MySecretGarden

U.S.A., Washington State. USDA zone 8a. Sunset climate zone 5

Wednesday, April 28, 2010

Wildflowers And Rainbow Rocks


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How could people give such an awful name to this incredible place? Death Valley - this is where we spent the last days of our spring break. This is the answer: During the California gold rush, a group of pioneers decided, against the warning of their wagon master, to take a shortcut across an unknown desert of the West. Only one group member died in the valley, but as the party exited through Panamint Mountains, one man looked back and said, "Goodbye, Death Valley".

Early spring was a good time to visit Death Valley. It is the hottest and driest place in the United States. A temperature of 134 degrees F, the second-highest ever recorded in the world, was noted in 1913. Only the Sahara Desert in Libya has ever beaten that record - 136 degrees in 1922. The valley gets less than 2 inches (5 cm) of rain per year. Higher elevations are cooler than the low valley: temperatures drop 3 to 5 degrees with every 1,000 vertical feet. The highest peaks receive about 15 inches of rain annually. On average, Death Valley is the hottest place in the world. The hottest month is July, when an average temperature is 116 degrees F.

Surreal was the word which comes in mind when I look at these landscapes.


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While some rocks looked absolutely bare, others hosted plants which successfully adapted to the land of brutal heat.

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Wild flowers were starting to bloom when we were there - end of March, beginning of April. The peak of their bloom was expected to be a couple of weeks later. Nevertheless, I enjoyed those flowers which we saw.


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Most of them were yellow and purple. But, we also saw whitish-pink and red-orange blooms.


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Most of the plants that flower are desert annuals (ephemerals). Colors range from white and yellow to purple, blue, red and bright magenta.


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Some of the valley's plants and wildflowers are: desert star, blazing star, desert gold, mimulus, encelia, poppies, verbena, evening primrose, phacelia, cacti, desert paintbrush, mojave desert rue, lupine, joshua tree, panamint daisies.



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All together, there are over 1,000 plant species in Death Valley National Park, including 13 species of cactus and 23 endemics.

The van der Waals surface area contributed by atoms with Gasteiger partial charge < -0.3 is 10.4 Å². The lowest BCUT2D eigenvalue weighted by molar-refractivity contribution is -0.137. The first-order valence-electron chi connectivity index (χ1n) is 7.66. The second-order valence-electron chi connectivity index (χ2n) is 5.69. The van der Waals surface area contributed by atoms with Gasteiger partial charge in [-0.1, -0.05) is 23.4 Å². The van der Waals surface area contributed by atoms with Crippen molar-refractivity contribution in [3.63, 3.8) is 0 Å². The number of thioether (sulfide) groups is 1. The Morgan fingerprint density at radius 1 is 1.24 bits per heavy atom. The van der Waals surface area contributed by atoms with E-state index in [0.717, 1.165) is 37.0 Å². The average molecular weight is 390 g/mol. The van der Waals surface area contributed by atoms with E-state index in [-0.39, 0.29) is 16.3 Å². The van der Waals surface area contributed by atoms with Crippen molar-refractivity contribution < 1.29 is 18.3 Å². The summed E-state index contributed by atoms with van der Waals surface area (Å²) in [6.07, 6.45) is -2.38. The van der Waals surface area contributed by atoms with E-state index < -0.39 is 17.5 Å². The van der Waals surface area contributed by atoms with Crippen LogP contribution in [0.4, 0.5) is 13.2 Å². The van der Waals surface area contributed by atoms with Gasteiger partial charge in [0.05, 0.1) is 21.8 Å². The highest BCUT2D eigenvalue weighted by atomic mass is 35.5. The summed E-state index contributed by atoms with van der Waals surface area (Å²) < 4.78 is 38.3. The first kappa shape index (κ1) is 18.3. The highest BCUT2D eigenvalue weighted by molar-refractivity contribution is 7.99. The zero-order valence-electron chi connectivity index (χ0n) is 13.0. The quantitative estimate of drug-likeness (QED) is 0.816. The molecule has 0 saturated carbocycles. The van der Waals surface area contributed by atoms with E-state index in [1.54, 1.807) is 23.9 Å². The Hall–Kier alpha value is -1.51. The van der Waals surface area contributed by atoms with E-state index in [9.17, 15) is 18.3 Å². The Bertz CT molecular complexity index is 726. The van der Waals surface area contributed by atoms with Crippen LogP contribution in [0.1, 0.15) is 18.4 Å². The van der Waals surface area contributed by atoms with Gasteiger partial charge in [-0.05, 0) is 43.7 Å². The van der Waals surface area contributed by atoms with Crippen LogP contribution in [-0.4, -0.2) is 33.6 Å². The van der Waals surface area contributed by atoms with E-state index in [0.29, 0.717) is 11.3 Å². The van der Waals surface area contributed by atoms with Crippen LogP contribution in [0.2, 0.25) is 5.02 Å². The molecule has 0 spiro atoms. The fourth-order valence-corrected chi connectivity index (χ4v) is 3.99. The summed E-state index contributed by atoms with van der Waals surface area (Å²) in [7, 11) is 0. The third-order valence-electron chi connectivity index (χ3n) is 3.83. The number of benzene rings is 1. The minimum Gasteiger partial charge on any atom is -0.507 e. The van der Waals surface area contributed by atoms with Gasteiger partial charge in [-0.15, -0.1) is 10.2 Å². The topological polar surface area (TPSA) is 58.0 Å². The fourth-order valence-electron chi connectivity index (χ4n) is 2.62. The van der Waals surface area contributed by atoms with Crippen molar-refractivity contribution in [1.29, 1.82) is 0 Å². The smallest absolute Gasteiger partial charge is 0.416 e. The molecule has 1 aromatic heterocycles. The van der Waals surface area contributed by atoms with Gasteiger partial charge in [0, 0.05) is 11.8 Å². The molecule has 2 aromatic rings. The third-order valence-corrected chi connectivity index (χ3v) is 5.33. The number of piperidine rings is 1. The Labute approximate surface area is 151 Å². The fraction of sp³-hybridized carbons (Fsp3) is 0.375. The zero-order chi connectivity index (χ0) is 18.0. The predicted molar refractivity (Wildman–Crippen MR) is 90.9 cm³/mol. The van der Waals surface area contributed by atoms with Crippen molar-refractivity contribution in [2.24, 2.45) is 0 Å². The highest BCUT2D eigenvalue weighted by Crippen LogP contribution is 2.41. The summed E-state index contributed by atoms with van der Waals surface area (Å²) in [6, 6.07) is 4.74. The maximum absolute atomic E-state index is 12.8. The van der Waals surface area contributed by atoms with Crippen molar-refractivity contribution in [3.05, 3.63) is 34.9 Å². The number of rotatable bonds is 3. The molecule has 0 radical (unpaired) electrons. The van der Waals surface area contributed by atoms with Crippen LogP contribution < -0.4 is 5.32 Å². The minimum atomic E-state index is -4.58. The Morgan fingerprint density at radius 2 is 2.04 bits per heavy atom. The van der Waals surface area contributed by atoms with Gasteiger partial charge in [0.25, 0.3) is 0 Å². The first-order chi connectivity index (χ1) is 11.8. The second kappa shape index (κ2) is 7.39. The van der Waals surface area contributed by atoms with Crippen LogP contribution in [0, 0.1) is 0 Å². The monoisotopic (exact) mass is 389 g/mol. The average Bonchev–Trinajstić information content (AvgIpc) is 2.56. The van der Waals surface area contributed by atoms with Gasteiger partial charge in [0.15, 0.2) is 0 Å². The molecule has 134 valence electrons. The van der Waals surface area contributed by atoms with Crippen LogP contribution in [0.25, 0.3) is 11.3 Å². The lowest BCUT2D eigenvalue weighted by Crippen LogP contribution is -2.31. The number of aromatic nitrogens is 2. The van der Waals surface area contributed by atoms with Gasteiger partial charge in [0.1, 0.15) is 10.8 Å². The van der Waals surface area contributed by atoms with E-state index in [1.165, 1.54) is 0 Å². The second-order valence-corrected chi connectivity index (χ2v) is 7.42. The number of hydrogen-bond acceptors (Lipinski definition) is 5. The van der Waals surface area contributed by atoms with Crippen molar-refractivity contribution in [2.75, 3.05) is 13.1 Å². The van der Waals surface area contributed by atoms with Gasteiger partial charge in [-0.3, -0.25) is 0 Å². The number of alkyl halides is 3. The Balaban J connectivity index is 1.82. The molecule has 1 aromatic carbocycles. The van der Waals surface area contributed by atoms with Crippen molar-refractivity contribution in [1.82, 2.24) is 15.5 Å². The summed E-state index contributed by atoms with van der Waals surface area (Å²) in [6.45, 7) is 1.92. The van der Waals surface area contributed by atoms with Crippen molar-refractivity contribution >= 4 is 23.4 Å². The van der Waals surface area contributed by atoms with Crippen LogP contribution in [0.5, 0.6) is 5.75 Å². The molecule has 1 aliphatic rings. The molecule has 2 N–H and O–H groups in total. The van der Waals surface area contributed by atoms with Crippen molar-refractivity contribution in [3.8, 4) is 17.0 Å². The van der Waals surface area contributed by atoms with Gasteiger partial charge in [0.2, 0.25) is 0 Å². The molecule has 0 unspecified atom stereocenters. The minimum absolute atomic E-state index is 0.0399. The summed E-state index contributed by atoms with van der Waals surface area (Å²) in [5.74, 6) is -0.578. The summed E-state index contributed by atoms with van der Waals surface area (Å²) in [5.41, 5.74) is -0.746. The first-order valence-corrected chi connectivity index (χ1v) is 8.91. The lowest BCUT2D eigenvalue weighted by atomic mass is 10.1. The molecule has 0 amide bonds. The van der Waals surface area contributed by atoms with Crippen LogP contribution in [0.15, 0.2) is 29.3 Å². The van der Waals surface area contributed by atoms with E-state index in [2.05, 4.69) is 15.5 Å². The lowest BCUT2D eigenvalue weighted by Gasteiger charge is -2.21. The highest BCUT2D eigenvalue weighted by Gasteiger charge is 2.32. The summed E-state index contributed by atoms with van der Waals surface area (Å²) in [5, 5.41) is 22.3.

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In the picture below, there is a hint of how the valley could look when its flowers are in full bloom: do you see the ground getting covered by yellow?


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The flowers were not the only colorful thing in the valley.
Artist's Palette enchanted us with its fantastic rocks.


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We saw yellow, sea green, blue and salmon pink mineral deposits while driving on a one-way road which, at times, reminded us of a rollercoaster with its dives and turns.


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North America's lowest point is in Death Valley! It was exciting to be at sea level.


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But wait! In the next picture, do you see a white rectangular spot almost in the middle? That white sign, up there, marks sea level! We were much below it, on the salt flats.



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The Badwater Basin salt pan, at 282 feet below sea level, is the lowest point in the Western Hemisphere!


It was cool to walk on the salt toward mountains with white snow peaks!
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One of our favorite places was Mosaic Canyon. It is considered to be a geologic wonder which is famous for its polished rocks.


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In 1837, borax deposits were discovered in the region. They used 20-mule team wagons to haul the processed mineral 165 miles across the desert to the railroad in Mojave.


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Credit: Death Valley. Your Complete Guide To The Parks.
Beautiful pictures of Death Valley wild flowers can be seen here: http://www.desertusa.com/wildflo/ca_dv.html . This is one of the desertusa.com photos:


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Join Gail at clay and limestone for a Wildflower Wednesday.
My reports about two other sections of our 2010 spring break are here:
Aah... Enchanted Garden In Sin City, Are You Afraid Of Heights?, ...Nowhere Else On Earth

Copyright 2010 TatyanaS

Monday, April 26, 2010

...Nowhere Else On Earth